That was an interesting situation because we shot it in the conference room of the New York Public Library. It’s an old room with beautiful carved ceilings and tapestries on the walls. There are gorgeous chandeliers and furniture and rugs. One of the stipulations was that we couldn’t rig anything in there, so I couldn’t hang anything on the ceiling, which considering the size of the area, made things very difficult. So we again fell back on the theory of taking what was there and augmenting it. For example, there is a big light change at the start of the sequence, when he dims the lights down. For the initial lighting scheme, we clipped a couple of Lowel Lights onto the chandelier and bounced the light off the ceiling. Then we used a little bit bigger bulbs in the sconces to get more intensity, and we used lights on stands to pick up the tapestries in the room. We also had bulbs in those green lamps that were strewn along the table. That was the basic lighting before the lights went down. There were chandeliers all around the room and we had those lit with nothing extra, just what was in them. I was shooting at probably T/1.6. When the lights dimmed down, we just left the lamps glowing on the table, and I had one light, a SuperBaby, coming down on Beatty from the chandelier. It was like an inkie with a Baby-sized bulb in it — a small but powerful unit, just like a spotlight. In addition, we left the wall lights on and one chandelier on the wall. When Beatty walked down the length of the table I wanted to keep him in total darkness, but where he would go black against a black wall, I would just take a bit of light from the floor and backlight him. Where he walked past the marble fireplace I silhouetted him by throwing a little splash of light on the fireplace. Then when he came around and stood over Peter Finch and was supposedly lit by the big chandelier, we placed a light directly behind his head and put it on a Variac and when he stepped into position we brought it up so that his head was glowing like he might be God — as he was stating that he was. That sequence presented an interesting challenge — working with light and shadow and trying to get it very dramatic. That’s probably the one that I’m the most proud of in the picture. It was interesting and fun to do.
Earlier you mentioned the problem presented by having TV monitors in so many of the scenes. Could you discuss that a bit more?
The most difficult thing is to keep the proper balance of light on the faces while maintaining good color temperature on the TV tube. You have to keep the ambient light from hitting the tube also.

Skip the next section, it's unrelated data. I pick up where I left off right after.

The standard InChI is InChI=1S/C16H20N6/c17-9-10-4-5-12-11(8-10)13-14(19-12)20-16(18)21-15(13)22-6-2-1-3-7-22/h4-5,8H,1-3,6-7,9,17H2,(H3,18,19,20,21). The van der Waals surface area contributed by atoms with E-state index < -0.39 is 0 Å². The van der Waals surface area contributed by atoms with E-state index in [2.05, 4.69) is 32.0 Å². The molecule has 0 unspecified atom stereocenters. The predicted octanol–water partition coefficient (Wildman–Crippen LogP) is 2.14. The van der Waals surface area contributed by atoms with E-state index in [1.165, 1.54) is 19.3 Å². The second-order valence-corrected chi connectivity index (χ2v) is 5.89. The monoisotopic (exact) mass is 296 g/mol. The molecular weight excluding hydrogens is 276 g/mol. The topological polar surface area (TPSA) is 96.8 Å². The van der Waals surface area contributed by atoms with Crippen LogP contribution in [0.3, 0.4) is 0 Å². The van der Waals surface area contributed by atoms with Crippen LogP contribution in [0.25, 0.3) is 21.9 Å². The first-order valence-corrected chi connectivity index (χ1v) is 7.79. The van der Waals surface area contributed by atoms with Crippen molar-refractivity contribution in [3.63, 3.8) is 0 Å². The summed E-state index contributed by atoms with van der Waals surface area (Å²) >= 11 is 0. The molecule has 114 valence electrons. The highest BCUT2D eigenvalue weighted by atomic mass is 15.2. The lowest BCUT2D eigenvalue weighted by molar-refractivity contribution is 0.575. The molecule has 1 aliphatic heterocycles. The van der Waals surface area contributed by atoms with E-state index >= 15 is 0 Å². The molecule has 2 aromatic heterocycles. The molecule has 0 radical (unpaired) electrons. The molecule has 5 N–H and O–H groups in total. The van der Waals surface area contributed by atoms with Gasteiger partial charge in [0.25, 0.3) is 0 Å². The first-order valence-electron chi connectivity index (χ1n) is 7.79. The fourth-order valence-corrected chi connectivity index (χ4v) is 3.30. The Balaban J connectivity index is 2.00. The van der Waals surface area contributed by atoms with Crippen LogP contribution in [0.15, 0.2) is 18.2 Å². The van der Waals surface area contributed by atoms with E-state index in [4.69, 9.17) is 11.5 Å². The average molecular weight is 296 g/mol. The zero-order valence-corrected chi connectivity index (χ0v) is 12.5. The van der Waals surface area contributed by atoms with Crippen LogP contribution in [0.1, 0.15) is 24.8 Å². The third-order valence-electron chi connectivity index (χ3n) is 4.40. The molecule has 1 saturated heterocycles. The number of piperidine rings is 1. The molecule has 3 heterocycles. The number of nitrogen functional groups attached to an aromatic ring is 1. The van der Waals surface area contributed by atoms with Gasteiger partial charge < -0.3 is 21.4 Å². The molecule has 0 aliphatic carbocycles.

What have you found the color temperature of the average TV image to be?
It’s about 6500°K off a TV monitor — somewhere in that area. There are four different methods of handling the color temperature problem. One is to work with a color corrector. You can hook this device up to the set and balance up by eye. You can change your balance to 3200°K and then flip the switch back and forth from normal to 3200°K. However, I tried some tests with that and found that it's not that accurate. Another method is to adjust the controls on the TV monitor to 3200°K. You can just take them all the way down and make the picture very red. I’ve tried that method in the past and it works, but it’s not consistent. Then there is a third method of adding an 85 to the tube and that works fairly well, but it’s not quite a full-color correction, since you are correcting from 6500°K. I would suggest using an 85+ in the Rosco series. The method that we used in the TV studios was to take a video camera which is set at 3200°K and aim it at a TV monitor so that you have the image from the monitor on camera. Then you can adjust the TV monitor to 3200°K electronically by using a scope and match it perfectly to the camera. This method is very, very accurate.
What about the flicker bar problem?
Well, that’s always a big problem, but the basic solution is to shoot with a 144° shutter. I’ve tried many different things to solve the problem and I finally settled for a 144° shutter that Panavision installed for me. Instead of simply adjusting the shutter down to 144°; they actually ground the shutter to exactly 144°. So we used that camera when we were shooting the monitors, which was most of the time anyway, to make sure that we always had 144°. But, even so, we would still see the bar every now and then. It was the craziest thing, but I think it was due to a variation in the frequency of the video system that occurred from time to time.
Were there any other photographic challenges on Network that we haven’t discussed?
Sometimes Lumet would want to do a very slow, difficult, concentrated moving shot in order to point up a strong story point. He’s the kind of director who, once he’s rehearsed and the actors are swinging, would love to get it in one take. He doesn’t need protection. He’s got a lot of confidence. So, when you shoot it, you’ve got to get it the first time. Fortunately, I had a great operator, Freddie Schuler, and a great assistant, Tommy Priestley, and between the two of them they could jump in and do the shot with one rehearsal, or without any, and they’d have it. It makes things so much easier when you have guys like that working with you.
And what kind of working rapport did you have with Sidney Lumet?
The very best. Sidney is the kind of guy who is pretty hard not to get along with. He’s terrific. He knows his stuff and he’s so professional and so well-prepared that I can’t say enough for him. He’s great fun and he controls everybody so well. Working with him is really a pleasure.